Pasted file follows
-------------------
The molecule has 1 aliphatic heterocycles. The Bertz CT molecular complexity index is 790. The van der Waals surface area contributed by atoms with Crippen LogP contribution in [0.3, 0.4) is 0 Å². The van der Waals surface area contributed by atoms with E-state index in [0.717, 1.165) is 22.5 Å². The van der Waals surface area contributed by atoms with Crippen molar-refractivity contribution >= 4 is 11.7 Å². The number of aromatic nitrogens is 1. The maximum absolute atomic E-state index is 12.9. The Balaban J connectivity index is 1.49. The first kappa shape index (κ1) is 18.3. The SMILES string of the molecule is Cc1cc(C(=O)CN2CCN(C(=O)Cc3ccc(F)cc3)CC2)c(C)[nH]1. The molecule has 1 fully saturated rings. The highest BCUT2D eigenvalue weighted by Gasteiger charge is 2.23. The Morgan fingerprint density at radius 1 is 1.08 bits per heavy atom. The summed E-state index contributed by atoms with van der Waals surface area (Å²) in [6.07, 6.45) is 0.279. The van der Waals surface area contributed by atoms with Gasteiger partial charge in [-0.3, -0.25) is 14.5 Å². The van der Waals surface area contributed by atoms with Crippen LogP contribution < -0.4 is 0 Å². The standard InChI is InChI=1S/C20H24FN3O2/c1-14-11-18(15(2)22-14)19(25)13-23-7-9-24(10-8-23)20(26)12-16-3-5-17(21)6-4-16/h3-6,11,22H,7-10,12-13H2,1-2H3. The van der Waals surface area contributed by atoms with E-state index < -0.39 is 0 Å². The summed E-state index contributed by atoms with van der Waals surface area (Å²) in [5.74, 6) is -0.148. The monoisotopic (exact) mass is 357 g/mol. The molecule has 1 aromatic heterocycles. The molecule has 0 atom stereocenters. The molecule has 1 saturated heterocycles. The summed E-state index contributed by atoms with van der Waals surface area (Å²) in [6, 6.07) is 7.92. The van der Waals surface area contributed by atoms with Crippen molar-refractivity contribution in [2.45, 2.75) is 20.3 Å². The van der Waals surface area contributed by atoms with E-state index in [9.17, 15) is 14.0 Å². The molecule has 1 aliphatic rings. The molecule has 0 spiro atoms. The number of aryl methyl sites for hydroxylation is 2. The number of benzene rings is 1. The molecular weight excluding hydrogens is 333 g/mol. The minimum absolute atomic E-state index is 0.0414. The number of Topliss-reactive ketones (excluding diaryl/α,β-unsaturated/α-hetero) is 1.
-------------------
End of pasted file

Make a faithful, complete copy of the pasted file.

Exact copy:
The molecule has 1 aliphatic heterocycles. The Bertz CT molecular complexity index is 790. The van der Waals surface area contributed by atoms with Crippen LogP contribution in [0.3, 0.4) is 0 Å². The van der Waals surface area contributed by atoms with E-state index in [0.717, 1.165) is 22.5 Å². The van der Waals surface area contributed by atoms with Crippen molar-refractivity contribution >= 4 is 11.7 Å². The number of aromatic nitrogens is 1. The maximum absolute atomic E-state index is 12.9. The Balaban J connectivity index is 1.49. The first kappa shape index (κ1) is 18.3. The SMILES string of the molecule is Cc1cc(C(=O)CN2CCN(C(=O)Cc3ccc(F)cc3)CC2)c(C)[nH]1. The molecule has 1 fully saturated rings. The highest BCUT2D eigenvalue weighted by Gasteiger charge is 2.23. The Morgan fingerprint density at radius 1 is 1.08 bits per heavy atom. The summed E-state index contributed by atoms with van der Waals surface area (Å²) in [6.07, 6.45) is 0.279. The van der Waals surface area contributed by atoms with Gasteiger partial charge in [-0.3, -0.25) is 14.5 Å². The van der Waals surface area contributed by atoms with Crippen LogP contribution < -0.4 is 0 Å². The standard InChI is InChI=1S/C20H24FN3O2/c1-14-11-18(15(2)22-14)19(25)13-23-7-9-24(10-8-23)20(26)12-16-3-5-17(21)6-4-16/h3-6,11,22H,7-10,12-13H2,1-2H3. The van der Waals surface area contributed by atoms with E-state index < -0.39 is 0 Å². The summed E-state index contributed by atoms with van der Waals surface area (Å²) in [5.74, 6) is -0.148. The monoisotopic (exact) mass is 357 g/mol. The molecule has 1 aromatic heterocycles. The molecule has 0 atom stereocenters. The molecule has 1 saturated heterocycles. The summed E-state index contributed by atoms with van der Waals surface area (Å²) in [6, 6.07) is 7.92. The van der Waals surface area contributed by atoms with Crippen molar-refractivity contribution in [2.45, 2.75) is 20.3 Å². The van der Waals surface area contributed by atoms with E-state index in [9.17, 15) is 14.0 Å². The molecule has 1 aliphatic rings. The molecule has 0 spiro atoms. The number of aryl methyl sites for hydroxylation is 2. The number of benzene rings is 1. The molecular weight excluding hydrogens is 333 g/mol. The minimum absolute atomic E-state index is 0.0414. The number of Topliss-reactive ketones (excluding diaryl/α,β-unsaturated/α-hetero) is 1.